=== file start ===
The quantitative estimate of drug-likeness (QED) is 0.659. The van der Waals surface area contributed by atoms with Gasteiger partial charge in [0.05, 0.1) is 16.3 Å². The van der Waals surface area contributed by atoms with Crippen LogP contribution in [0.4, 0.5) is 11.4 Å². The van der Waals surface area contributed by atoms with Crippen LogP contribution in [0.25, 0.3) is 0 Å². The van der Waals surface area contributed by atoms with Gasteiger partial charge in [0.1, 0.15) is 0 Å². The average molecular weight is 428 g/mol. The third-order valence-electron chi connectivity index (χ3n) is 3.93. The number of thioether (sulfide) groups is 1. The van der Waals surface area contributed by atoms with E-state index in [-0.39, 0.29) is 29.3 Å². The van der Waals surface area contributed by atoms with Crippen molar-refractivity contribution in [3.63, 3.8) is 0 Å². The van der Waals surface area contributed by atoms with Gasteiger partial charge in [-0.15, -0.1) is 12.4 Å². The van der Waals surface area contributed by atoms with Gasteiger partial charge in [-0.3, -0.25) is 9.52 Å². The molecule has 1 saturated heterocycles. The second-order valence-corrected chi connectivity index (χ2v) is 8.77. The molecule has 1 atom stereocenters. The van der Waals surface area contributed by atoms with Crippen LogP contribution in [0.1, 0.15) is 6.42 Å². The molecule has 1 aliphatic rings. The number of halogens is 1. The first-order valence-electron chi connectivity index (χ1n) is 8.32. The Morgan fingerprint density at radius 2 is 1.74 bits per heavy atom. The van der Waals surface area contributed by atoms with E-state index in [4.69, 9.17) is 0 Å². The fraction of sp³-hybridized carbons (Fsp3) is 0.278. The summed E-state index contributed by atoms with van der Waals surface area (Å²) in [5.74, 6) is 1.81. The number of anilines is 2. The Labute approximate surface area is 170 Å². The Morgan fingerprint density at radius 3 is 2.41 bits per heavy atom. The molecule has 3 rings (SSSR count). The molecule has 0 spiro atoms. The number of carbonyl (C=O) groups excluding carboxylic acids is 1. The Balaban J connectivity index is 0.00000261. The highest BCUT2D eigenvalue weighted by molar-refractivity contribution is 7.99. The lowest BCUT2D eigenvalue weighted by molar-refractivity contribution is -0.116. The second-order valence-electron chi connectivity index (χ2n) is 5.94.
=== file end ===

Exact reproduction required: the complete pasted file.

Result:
The quantitative estimate of drug-likeness (QED) is 0.659. The van der Waals surface area contributed by atoms with Gasteiger partial charge in [0.05, 0.1) is 16.3 Å². The van der Waals surface area contributed by atoms with Crippen LogP contribution in [0.4, 0.5) is 11.4 Å². The van der Waals surface area contributed by atoms with Crippen LogP contribution in [0.25, 0.3) is 0 Å². The van der Waals surface area contributed by atoms with Gasteiger partial charge in [0.1, 0.15) is 0 Å². The average molecular weight is 428 g/mol. The third-order valence-electron chi connectivity index (χ3n) is 3.93. The number of thioether (sulfide) groups is 1. The van der Waals surface area contributed by atoms with E-state index in [-0.39, 0.29) is 29.3 Å². The van der Waals surface area contributed by atoms with Crippen molar-refractivity contribution in [3.63, 3.8) is 0 Å². The van der Waals surface area contributed by atoms with Gasteiger partial charge in [-0.15, -0.1) is 12.4 Å². The van der Waals surface area contributed by atoms with Gasteiger partial charge in [-0.3, -0.25) is 9.52 Å². The molecule has 1 saturated heterocycles. The second-order valence-corrected chi connectivity index (χ2v) is 8.77. The molecule has 1 atom stereocenters. The van der Waals surface area contributed by atoms with Crippen LogP contribution in [0.1, 0.15) is 6.42 Å². The molecule has 1 aliphatic rings. The number of halogens is 1. The first-order valence-electron chi connectivity index (χ1n) is 8.32. The Morgan fingerprint density at radius 2 is 1.74 bits per heavy atom. The van der Waals surface area contributed by atoms with E-state index in [4.69, 9.17) is 0 Å². The fraction of sp³-hybridized carbons (Fsp3) is 0.278. The summed E-state index contributed by atoms with van der Waals surface area (Å²) in [5.74, 6) is 1.81. The number of anilines is 2. The Labute approximate surface area is 170 Å². The Morgan fingerprint density at radius 3 is 2.41 bits per heavy atom. The molecule has 3 rings (SSSR count). The molecule has 0 spiro atoms. The number of carbonyl (C=O) groups excluding carboxylic acids is 1. The Balaban J connectivity index is 0.00000261. The highest BCUT2D eigenvalue weighted by molar-refractivity contribution is 7.99. The lowest BCUT2D eigenvalue weighted by molar-refractivity contribution is -0.116. The second-order valence-electron chi connectivity index (χ2n) is 5.94.